How to Get Seeds Out of Carnation Flowers

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Things You'll Need

  • Small paper bags

  • String

  • Scissors

  • Newspapers

  • Envelope

  • Glass jar with lid

Carnations grow in various colors including green, yellow, white, red and pink.

Carnations add color to landscapes. Once the carnations produce blooms, you can harvest the seeds to grow new flowers next year. Gardeners often remove the dead or dying blooms from the flowers to encourage more blooms, but resisting deadheading the flowers will allow you to harvest the seeds. Once you harvest the seeds, they need to be stored properly to keep the moisture away from the seeds. Moisture can cause the seeds to mold and rot, which will ruin the seeds.


Step 1

Select healthy carnations from the garden to harvest the seeds. Choosing healthy carnations will ensure that you have viable seeds.

Step 2

Open a small paper bag and place it around the carnation flower head. Tie the bag around the flower with string to keep insects from eating the seeds.

Step 3

Let the carnation flowers die back completely. The flowers will turn brown in color and feel dry to the touch.

Step 4

Cut the carnation flower from the plant with scissors. Spread newspapers on a flat surface and remove the flower head from the paper bag.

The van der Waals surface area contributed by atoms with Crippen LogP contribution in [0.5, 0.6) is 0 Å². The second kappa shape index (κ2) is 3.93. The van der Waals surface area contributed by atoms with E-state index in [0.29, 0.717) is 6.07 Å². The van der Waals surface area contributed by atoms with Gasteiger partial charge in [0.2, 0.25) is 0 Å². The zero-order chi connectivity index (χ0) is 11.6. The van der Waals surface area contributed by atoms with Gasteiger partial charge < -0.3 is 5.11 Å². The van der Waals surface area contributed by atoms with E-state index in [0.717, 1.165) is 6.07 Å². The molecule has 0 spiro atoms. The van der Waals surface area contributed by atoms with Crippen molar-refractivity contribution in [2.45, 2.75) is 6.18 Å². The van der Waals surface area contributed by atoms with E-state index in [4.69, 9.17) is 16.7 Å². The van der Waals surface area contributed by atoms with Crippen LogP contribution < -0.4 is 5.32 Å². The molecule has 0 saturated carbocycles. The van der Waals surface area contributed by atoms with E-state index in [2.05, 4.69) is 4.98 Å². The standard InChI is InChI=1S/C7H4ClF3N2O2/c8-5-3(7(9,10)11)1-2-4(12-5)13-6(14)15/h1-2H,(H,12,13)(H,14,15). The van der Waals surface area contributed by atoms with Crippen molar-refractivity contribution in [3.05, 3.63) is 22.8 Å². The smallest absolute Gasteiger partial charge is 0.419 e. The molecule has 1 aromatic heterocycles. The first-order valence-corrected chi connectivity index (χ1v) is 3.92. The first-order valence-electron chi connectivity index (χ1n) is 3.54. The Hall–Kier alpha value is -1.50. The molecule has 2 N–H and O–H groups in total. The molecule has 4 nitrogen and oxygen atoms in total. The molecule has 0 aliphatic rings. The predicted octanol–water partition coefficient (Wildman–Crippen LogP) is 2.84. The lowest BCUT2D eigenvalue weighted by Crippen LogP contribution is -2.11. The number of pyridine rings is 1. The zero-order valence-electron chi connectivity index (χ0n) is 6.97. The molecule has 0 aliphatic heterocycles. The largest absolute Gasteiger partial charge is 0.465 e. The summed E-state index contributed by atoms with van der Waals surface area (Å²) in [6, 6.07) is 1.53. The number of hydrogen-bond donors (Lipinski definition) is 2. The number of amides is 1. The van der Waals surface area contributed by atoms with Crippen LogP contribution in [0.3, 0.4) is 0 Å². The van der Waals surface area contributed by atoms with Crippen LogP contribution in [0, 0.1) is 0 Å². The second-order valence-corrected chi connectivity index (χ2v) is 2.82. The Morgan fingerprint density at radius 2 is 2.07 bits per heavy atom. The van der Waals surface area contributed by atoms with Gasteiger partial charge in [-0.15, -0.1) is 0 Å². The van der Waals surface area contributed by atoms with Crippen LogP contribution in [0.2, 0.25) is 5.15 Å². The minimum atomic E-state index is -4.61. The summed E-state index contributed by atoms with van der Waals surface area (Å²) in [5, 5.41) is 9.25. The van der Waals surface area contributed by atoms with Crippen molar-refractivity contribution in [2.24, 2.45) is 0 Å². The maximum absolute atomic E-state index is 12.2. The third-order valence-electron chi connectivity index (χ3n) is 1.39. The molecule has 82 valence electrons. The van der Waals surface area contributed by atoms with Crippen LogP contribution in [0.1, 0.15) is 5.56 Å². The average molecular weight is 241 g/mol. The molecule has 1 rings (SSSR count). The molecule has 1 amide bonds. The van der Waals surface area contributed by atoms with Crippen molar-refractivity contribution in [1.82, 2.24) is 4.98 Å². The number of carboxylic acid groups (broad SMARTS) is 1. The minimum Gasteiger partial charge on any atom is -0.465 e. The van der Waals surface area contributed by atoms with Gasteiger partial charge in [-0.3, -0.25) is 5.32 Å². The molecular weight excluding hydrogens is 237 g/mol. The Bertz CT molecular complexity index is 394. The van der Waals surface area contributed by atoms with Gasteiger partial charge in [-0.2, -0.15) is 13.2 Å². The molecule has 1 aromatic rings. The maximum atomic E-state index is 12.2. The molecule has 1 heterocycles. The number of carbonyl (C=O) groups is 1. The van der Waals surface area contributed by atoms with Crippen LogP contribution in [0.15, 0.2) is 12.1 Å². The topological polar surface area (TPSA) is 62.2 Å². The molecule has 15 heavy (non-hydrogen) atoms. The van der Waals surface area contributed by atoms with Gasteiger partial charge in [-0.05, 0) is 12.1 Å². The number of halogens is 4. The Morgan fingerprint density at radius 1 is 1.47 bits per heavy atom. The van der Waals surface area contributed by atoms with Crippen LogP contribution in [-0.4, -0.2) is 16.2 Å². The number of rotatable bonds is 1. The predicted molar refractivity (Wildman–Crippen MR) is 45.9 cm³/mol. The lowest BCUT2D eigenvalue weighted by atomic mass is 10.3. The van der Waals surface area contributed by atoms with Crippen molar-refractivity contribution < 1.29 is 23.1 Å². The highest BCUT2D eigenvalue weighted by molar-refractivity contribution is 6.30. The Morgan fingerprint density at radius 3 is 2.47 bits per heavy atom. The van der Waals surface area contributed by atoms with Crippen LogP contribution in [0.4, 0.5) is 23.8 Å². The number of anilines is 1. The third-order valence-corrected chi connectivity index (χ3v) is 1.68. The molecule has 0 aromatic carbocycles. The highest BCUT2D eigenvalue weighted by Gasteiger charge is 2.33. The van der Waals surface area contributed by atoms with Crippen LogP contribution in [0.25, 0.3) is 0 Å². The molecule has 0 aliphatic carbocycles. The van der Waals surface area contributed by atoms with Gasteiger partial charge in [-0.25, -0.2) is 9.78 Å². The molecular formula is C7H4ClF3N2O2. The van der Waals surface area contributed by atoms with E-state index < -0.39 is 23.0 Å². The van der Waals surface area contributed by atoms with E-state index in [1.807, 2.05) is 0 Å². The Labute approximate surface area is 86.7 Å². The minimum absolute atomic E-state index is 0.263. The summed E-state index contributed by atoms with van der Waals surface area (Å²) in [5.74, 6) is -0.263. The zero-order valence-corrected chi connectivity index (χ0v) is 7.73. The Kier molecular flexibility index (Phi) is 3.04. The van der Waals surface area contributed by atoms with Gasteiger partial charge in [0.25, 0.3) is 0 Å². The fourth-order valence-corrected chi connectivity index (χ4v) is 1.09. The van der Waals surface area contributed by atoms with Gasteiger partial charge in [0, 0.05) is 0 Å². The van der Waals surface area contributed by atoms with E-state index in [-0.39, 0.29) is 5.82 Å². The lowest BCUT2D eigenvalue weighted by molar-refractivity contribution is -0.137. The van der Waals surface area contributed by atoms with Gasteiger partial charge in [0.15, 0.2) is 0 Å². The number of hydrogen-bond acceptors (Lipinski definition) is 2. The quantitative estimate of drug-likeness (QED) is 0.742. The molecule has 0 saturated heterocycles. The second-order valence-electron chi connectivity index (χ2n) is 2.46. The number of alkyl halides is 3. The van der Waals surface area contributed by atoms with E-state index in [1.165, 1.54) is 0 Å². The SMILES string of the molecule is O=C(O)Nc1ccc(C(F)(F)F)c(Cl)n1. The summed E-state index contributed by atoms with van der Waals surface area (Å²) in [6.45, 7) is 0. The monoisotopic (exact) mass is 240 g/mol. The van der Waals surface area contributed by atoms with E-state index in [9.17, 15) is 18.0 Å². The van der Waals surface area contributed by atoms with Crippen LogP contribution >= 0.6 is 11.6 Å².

Step 5

Roll the flower head between your hands carefully to remove the seeds. The tiny black seeds will fall onto the newspaper. Discard the leaf and petals.

Step 6

Spread the seeds out in a single layer. Allow them to dry for two to three days. You can move the seeds outdoors in a shady and dry location away from the wind to help expedite drying.

Step 7

Store the carnation seeds in a paper envelope. Place the envelope inside a glass jar and seal it tightly. Write the contents and date on the jar and store it in a dark location until the next planting season.



Angela LaFollette

Angela LaFollette

Angela LaFollette was born in raised in West Virginia, but she currently resides with her husband and children in Minnesota. She is food freelance writer and blogger as well as a full-time stay at home mother. She holds a Bachelor of Arts degree from Marshall University. Angela's work has appeared on many online publications like Yahoo!, eHow, and Leaf Group.